Uwen came rowing back in a very short space of time. As he landed, he called out with a laugh :

• At a distance I took Freda for a heron, or some other longlegged sea-bird, picking up shells on the sand.' She replied pleasantly :

'That's just what I was doing—will you have them ?' and she held out to him her hand, half filled with the pretty pink shells.

He took them and said, as he thrust the dainty treasure into his pocket :

You must thread these when you get home, and twine them




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in Teda's hair; she will look lovely in them. Get into the boat now, and let me conduct you both to your thrones.'

The boat glided swiftly across, and they were soon seated on the rocks, as they had been six or seven years before. Just as then, sea and sand lay all around, and the sunbeams streamed upon them, but no longer on little naked, rosy bodies; now they were tall, well-clad, grown-up young people, in the early bloom of youth and maidenhood.

The picture which they presented to-day, had less of a legendary character, but--so far, certainly, as regarded one of them—was no less singularly attractive and remarkable. Teda's white dress, gleaming forth from the dark background, could easily be transformed by fancy into snow-white wings, above which rose features cast in the artistic mould of some angel who had paused for a moment in his aërial flight to rest and meditate amidst this lonely silence.

Uwen gazed at her for a moment speechless; then he turned and looked at Freda. A moment was enough, and then his eyes wandered back again.

Teda seemed conscious of his attention, for she, too, looked at him and asked :

'What are you thinking about ?'
With some hesitation, he answered ;
'I was thinking of Yora Pawel.'
And why were you thinking about her?'

* Because I heard that she said at church, you looked just like a bride of heaven.'

Uwen had answered hastily; a smile played round Teda's lips as she replied :

• Yora Pawel has weak eyes. It was only the white dress. If anybody else had worn it, she would have said just the same.'

But Uwen quickly replied : 'No; no one but you.'

Both were silent, but Teda's face remained looking in the direction it had taken. She did not turn round to gaze again into the far distance, but kept her radiant, star-like eyes steadily fixed on Uwen.

This short dialogue had been heard by Freda; she had noticed Uwen’s hasty glance towards her, and suddenly recalled the words he had spoken that morning in the parsonage, Of course you comprehend better than Freda what the beautiful is.' She had supposed him to mean that Teda was cleverer


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and more educated than herself, and therefore better able to appreciate the beautiful ; but the perception suddenly dawned upon her that it was because Teda was herself so beautiful. And now for the first time she fully recognised this rare beauty. What she had daily seen for years without remarking now struck her as something new and strange, and Freda's eyes were riveted in silent admiration upon her companion.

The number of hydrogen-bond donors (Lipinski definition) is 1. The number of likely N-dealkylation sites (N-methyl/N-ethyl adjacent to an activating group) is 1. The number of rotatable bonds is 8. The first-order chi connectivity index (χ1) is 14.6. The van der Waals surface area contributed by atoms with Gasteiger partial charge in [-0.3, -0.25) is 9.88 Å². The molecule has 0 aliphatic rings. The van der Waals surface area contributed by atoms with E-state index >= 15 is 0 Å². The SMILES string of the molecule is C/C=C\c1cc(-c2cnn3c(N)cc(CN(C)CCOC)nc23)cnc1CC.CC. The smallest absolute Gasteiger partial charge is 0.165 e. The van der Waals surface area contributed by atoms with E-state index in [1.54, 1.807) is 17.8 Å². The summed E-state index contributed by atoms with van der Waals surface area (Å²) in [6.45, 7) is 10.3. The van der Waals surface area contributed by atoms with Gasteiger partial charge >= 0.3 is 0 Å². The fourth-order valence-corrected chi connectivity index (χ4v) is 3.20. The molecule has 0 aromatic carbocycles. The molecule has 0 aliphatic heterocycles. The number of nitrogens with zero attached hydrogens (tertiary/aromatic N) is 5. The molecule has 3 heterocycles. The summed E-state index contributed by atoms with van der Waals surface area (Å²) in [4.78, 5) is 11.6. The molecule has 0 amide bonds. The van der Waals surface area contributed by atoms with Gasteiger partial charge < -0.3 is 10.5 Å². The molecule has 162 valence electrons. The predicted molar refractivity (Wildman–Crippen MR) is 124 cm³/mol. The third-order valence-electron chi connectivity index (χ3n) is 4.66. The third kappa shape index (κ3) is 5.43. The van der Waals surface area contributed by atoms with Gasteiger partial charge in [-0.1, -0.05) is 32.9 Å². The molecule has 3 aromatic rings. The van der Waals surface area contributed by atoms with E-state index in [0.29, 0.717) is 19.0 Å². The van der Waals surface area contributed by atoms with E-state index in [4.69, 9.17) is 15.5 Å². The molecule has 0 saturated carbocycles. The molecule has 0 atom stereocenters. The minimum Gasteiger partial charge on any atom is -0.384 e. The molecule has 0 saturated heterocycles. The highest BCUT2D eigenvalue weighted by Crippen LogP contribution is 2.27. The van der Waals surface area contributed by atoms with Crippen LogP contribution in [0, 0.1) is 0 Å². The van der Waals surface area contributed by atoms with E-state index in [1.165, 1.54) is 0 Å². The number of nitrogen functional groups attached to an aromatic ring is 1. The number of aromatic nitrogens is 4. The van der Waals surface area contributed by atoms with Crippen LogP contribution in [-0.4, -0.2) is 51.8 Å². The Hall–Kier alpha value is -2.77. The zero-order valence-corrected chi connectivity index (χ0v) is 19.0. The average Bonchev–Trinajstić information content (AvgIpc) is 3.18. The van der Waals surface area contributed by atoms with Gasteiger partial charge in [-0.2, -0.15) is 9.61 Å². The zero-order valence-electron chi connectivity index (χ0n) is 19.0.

She was like a 'bride of heaven,' as Uwen had said, and not merely on account of her white robe. To Teda's question he had answered, “No; another in it would not look as she did.' Whom could he have meant by this other? Again Freda remembered his glance at herself, as though he had been making a comparison. And in her ear the words resounded strangely, as if the words of heaven' had only been added because they were those of Yora Pawel. In Walmot's fairy tales and stories, other earthly brides were also dressed in white, and doubtless, as she could not at this moment help thinking, Uwen had also remembered this. He had meant to say Teda was beautiful as a bride, and in the look which Teda gave him, something seemed to say that she had thus interpreted his words.

Freda's eyes turned away involuntarily from the face of her childhood's playmate, and, bowing down her head, she gazed before her. There lay the watery plain unrippled at her feet, and, reflected as in a mirror, she saw her own image, each feature clearly marked. A face long, thin, almost angular, recalling those of the long-legged, faxen-haired fishermen's daughters; simple as a child's, with no distinct expression on the features, or any indication of unusual intellectual life. It looked to her just like all the other common, plain, unlovely female faces, except Teda's, that she was accustomed to see on the island. She gazed at it in silence for about a minute; then the image grew dull and faint as little watery rings spread over it. The image was distorted by the ripples into a horrible caricature, and then it suddenly vanished altogether. Two big tears had rolled down from Freda's eyes; tiny fishes, thinking it some prey, had darted forth.

The girl hastily turned her head aside, but her two companions had never noticed the falling drops. They were no longer talking together, but their eyes met now and then, glanced away and came back again to interchange a silent look. Uwen's was that of an unconscious child, but in the flashes gleamed a forecast of coming